A Collaboration Between Game Developers and Rehabilitation Researchers to Develop a Web-Based App for Persons With Physical Disabilities: Case Study

JMIR Rehabil Assist Technol. 2019 Sep 6;6(2):e13511. doi: 10.2196/13511.

Abstract

Background: Individuals with a disability and their partners, who often provide care, are both at risk for depression and lower quality of life. Mobile health (mHealth) interventions are promising to address barriers to mental health care. Rehabilitation researchers and software development researchers must collaborate effectively with each other and with clinical and patient stakeholders to ensure successful mHealth development.

Objective: This study aimed to aid researchers interested in mHealth software development by describing the collaborative process between a team of rehabilitation researchers, software development researchers, and stakeholders. Thus, we provide a framework (conceptual model) for other teams to replicate to build a Web-based mHealth app for individuals with physical disability.

Methods: Rehabilitation researchers, software development researchers, and stakeholders (people with physical disabilities and clinicians) are involved in an iterative software development process. The overall process of developing an mHealth intervention includes initial development meetings and a co-design method called design box, in which the needs and key elements of the app are discussed. On the basis of the objectives outlined, a prototype is developed and goes through scoping iterations with feedback from stakeholders and end users. The prototype is then tested by users to identify technical errors and gather feedback on usability and accessibility.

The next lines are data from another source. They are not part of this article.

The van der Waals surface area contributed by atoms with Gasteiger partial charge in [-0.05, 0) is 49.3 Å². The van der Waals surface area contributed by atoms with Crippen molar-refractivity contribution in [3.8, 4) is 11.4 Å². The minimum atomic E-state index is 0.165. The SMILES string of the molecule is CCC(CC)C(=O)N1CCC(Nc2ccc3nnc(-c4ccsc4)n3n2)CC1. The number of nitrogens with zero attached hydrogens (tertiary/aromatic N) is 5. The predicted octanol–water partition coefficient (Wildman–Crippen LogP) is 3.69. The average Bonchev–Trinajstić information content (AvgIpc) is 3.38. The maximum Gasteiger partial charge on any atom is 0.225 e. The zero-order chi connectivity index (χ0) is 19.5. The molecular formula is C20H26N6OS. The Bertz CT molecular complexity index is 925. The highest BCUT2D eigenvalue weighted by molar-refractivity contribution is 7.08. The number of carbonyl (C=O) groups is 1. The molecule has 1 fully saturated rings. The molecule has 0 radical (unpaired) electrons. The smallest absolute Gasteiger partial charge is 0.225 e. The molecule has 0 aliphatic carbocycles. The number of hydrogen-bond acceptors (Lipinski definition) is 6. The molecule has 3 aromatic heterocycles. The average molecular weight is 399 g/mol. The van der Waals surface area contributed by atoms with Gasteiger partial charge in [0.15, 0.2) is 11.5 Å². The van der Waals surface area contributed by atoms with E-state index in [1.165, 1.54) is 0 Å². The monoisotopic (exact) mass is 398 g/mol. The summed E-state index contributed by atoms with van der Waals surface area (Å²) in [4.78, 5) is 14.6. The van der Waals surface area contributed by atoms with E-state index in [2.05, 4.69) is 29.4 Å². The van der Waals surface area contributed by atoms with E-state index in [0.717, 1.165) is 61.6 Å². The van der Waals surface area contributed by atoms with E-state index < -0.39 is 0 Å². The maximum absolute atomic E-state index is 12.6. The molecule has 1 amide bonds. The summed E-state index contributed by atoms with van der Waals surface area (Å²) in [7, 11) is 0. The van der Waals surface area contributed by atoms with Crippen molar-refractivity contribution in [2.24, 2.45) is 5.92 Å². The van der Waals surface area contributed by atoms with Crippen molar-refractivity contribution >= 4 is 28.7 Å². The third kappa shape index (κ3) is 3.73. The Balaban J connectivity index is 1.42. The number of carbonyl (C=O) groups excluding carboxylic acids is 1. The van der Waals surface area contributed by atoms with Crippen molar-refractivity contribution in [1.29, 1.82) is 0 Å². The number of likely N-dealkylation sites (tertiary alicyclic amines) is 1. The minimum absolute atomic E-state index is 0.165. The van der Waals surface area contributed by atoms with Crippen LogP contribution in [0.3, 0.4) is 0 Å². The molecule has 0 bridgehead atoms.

Results: Illustrating the overall development process, we present a case study based on our experience developing an app (SupportGroove) for couples coping with spinal cord injury. Examples of how we addressed specific challenges are also included. For example, feedback from stakeholders resulted in development of app features for individuals with limited functional ability. Initial designs lacked accessibility design principles made visible by end users. Solutions included large text, single click, and minimal scrolling to facilitate menu navigation for individuals using eye gaze technology. Prototype testing allowed further refinement and demonstrated high usability and engagement with activities in the app. Qualitative feedback indicated high levels of satisfaction, accessibility, and confidence in potential utility. We also present key lessons learned about working in a collaborative interdisciplinary team.

Conclusions: mHealth promises to help overcome barriers to mental health intervention access. However, the development of these interventions can be challenging because of the disparate and often siloed expertise required. By describing the mHealth software development process and illustrating it with a successful case study of rehabilitation researchers, software development researchers, and stakeholders collaborating effectively, our goal is to help other teams avoid challenges we faced and benefit from our lessons learned. Ultimately, good interdisciplinary collaboration will benefit individuals with disabilities and their families.

Keywords: interdisciplinary health team; internet; rehabilitation; software design; spinal cord injury.